I don’t think your tastes ever really change. I like the middle ground between folk and country.

I often think that Ian Tyson is the middle ground between folk and country in some respects. I think some Ian Tyson songs define folk/country cross-over, and I love his early work.

I like folk in a lot of respects and I like country in a lot of respects. But there’s bits of country I don’t like.

But when you come to the fringe elements of country: bluegrass and gospel and western swing and Appalachian and the folkie sort of country, we love all that.

T&N: So you go to folk festivals and you go to country festivals, do you find that guides what part of your repertoire you play? And how you play?

Greg: Oh, to a small extent. Most of the stuff is relevant in both environments. There are only a few that will go better in one environment, but there’s hardly a song that I’d only do at folk or only do at country. There may be a few.

It’s not like I’ve gotten a little more country over the years. The country environment is slightly more substantial than the folk industry, so you find yourself participating in the country industry more because there’s a little more of it.

And interestingly, the amount of folk-related acts at Tamworth has always been very interesting and I’ve been conscious of it ever since I’ve been going there, 18 years straight: the folkie acts.

Tamworth and the country scene is good because they’re tolerant – it’s a big, wide umbrella – and they’re very accepting of folk (as they should be). Thankfully, they don’t draw too big a line and say, ‘You’re folk; you can’t come in’.

On the other hand, some fans of country are only interested in three-chord wonders like ‘Help Me Make It Through The Night’.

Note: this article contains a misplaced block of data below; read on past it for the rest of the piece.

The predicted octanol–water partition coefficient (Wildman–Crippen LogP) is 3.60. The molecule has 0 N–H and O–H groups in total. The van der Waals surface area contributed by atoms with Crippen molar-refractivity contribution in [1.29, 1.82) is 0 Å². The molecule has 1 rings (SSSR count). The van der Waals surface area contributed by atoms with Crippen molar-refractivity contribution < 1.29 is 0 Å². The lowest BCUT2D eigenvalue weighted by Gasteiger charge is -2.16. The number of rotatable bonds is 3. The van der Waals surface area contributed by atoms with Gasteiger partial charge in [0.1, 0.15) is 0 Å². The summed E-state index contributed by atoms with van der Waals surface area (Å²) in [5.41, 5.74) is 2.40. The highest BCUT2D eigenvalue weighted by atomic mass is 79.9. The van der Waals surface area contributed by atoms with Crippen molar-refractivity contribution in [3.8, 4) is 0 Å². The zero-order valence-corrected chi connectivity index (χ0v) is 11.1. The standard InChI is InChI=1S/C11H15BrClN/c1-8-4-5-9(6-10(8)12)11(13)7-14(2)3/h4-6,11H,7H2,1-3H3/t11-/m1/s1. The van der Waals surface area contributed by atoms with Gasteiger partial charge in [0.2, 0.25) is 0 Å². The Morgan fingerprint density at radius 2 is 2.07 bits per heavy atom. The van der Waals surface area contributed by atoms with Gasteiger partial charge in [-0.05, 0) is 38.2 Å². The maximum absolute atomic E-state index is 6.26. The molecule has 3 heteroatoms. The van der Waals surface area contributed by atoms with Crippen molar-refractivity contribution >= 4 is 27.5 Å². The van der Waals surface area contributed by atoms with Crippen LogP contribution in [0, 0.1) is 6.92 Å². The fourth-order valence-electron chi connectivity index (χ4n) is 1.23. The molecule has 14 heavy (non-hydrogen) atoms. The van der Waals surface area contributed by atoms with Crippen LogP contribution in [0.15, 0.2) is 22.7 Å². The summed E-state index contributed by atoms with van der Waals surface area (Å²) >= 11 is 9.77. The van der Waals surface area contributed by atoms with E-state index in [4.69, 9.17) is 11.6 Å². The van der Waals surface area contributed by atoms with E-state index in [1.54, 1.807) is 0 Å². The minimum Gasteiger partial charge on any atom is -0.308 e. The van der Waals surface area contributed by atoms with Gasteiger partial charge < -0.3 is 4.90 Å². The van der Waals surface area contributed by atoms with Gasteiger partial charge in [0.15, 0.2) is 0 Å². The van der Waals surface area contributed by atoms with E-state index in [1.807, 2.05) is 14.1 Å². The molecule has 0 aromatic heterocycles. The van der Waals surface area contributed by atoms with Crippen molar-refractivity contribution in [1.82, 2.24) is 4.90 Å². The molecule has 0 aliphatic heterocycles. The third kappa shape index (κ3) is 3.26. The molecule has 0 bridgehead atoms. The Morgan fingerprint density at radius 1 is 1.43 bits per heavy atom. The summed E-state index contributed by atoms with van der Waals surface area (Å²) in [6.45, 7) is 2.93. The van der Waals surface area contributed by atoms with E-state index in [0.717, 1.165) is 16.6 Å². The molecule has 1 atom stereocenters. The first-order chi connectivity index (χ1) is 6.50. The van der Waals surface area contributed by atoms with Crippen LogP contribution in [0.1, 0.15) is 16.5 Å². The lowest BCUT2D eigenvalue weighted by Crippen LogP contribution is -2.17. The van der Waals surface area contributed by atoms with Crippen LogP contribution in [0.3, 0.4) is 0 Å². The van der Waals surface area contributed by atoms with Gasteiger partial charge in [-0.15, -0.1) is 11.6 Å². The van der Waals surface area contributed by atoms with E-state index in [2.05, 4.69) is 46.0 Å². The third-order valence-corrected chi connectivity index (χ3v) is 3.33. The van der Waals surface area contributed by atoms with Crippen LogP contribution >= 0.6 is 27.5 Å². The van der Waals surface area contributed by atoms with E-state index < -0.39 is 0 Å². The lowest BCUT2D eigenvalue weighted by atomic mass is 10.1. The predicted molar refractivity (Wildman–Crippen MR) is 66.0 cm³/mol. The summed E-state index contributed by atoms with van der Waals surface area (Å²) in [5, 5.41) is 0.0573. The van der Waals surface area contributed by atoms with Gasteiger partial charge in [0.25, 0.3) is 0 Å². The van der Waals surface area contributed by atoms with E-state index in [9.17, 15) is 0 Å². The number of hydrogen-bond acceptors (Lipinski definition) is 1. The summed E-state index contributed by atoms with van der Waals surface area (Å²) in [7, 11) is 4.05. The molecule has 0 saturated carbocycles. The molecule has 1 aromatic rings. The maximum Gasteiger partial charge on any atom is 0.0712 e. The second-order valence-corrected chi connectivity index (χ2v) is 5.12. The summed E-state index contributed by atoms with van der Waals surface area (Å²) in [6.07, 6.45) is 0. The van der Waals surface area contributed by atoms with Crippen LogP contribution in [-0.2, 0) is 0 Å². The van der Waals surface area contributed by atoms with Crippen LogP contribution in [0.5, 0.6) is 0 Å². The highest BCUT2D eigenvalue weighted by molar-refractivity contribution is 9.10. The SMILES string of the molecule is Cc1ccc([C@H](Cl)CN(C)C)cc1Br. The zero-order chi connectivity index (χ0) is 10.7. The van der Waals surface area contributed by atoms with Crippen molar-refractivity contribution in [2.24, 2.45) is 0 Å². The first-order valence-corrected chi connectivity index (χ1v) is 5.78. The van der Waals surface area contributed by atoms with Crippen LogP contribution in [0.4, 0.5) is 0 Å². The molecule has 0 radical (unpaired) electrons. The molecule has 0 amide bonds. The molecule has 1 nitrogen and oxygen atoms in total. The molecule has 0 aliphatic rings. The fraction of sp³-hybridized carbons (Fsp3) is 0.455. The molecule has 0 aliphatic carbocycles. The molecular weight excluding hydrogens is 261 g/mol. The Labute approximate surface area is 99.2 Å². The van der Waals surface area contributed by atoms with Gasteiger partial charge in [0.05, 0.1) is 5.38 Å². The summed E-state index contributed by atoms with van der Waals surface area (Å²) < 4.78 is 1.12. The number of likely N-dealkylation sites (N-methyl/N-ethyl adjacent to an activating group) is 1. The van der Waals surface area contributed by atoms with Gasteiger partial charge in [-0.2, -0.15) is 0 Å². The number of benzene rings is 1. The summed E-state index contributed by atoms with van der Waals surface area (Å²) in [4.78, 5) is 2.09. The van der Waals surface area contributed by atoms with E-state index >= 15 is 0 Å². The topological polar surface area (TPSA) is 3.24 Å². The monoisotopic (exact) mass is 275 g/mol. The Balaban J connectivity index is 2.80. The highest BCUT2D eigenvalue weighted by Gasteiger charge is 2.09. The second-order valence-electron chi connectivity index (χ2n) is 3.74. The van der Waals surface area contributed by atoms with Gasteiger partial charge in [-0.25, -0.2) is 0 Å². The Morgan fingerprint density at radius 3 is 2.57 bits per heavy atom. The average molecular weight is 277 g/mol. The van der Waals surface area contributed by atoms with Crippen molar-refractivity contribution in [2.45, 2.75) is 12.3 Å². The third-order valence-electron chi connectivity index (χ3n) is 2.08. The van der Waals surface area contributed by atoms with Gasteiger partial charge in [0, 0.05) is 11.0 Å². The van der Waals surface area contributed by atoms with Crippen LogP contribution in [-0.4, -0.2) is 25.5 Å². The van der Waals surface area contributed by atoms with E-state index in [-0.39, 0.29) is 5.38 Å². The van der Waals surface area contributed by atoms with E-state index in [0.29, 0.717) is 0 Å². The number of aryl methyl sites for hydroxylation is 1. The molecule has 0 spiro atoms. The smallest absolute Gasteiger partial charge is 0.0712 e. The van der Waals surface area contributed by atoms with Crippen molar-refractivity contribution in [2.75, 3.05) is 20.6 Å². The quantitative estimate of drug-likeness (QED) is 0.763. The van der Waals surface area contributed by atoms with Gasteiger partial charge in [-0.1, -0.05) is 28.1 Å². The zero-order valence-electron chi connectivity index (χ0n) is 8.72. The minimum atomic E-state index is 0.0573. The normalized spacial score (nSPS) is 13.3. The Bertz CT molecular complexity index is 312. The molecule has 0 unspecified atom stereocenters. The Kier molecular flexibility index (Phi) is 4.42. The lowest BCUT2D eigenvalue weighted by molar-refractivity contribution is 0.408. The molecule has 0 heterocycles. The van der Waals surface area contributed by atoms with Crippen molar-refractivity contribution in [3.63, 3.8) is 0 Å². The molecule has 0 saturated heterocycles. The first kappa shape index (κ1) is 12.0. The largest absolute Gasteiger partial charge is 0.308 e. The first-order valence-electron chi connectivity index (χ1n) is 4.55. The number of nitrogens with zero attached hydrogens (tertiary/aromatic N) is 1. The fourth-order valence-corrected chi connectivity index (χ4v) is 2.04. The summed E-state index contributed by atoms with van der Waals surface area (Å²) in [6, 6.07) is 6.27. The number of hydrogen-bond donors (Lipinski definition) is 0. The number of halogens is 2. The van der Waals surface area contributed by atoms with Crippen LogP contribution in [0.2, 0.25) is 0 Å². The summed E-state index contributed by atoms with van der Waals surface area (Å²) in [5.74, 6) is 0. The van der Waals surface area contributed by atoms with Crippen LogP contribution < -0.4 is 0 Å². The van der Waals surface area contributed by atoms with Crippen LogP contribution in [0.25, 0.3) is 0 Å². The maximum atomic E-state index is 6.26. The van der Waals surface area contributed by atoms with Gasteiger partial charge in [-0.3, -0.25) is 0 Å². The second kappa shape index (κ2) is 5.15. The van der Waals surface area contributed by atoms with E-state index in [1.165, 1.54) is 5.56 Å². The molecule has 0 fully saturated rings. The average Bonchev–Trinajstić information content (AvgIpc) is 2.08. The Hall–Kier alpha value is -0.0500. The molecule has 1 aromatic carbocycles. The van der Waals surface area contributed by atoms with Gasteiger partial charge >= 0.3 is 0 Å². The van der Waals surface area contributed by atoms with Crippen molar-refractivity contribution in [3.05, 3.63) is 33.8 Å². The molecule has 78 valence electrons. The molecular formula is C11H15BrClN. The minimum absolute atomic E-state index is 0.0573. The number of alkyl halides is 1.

On the other hand, half of them or even more, are very open-minded about what is country, and what they want to see. There’s very little blinkeredness.

So the first time I ever went to Tamworth, Ted Egan and Colin Buchanan, and at the time Eric Bogle was going there, Norma Murphy, Jane Sanders: there were artists there that had strong folk direction.

T&N: [I threw some names of some folk acts at Greg that frequent Tamworth.]

Greg: Andrew Clermont is a fantastic example of a man who straddles the boundaries between folk and country with consummate ease. The man’s totally at home in the folk and country scenes. He’s lived there and he’s been in the industry for ever.

T&N: Back to you. When I walk into a CD shop, where am I going to find Greg Champion’s CDs?

Greg: Well, for starters, retail is such that they’ll never be in stores anymore.

T&N: I’ll rephrase: if I’m doing a web search by category, where do I find you?

Greg: Well, I’ve made humorous and non-humorous CDs, and it’s certainly a running joke that my straight CDs turn up in the comedy section. And I confuse them because I go a bit each way.

T&N: Speaking of CDs, tell me about ‘Strayana’.

Greg: The last three CDs have been non-humorous, and I’m best known for the novelty songs: ‘I Made a Hundred’, ‘Fridge Full of Coldies’, ‘Don’t Call Wagga Wagga ‘Wagga’’. But there’s this stubborn or recalcitrant side of me that keeps writing non-humorous songs.

The humorous songs have been backing up and they’re on this record, which I’m very pleased with. I think I’ve reached the point in my life where the songs are of a better standard, hopefully the singing is of a better standard, the production is of a better standard.

I think it’s my best one for 15 years, but that’s not for me to say – that’s for others to judge.

And you can judge for yourself. ‘Strayana’ is due out this month, and you can catch Greg at the Port Fairy and Yackandandah Folk Festivals in March.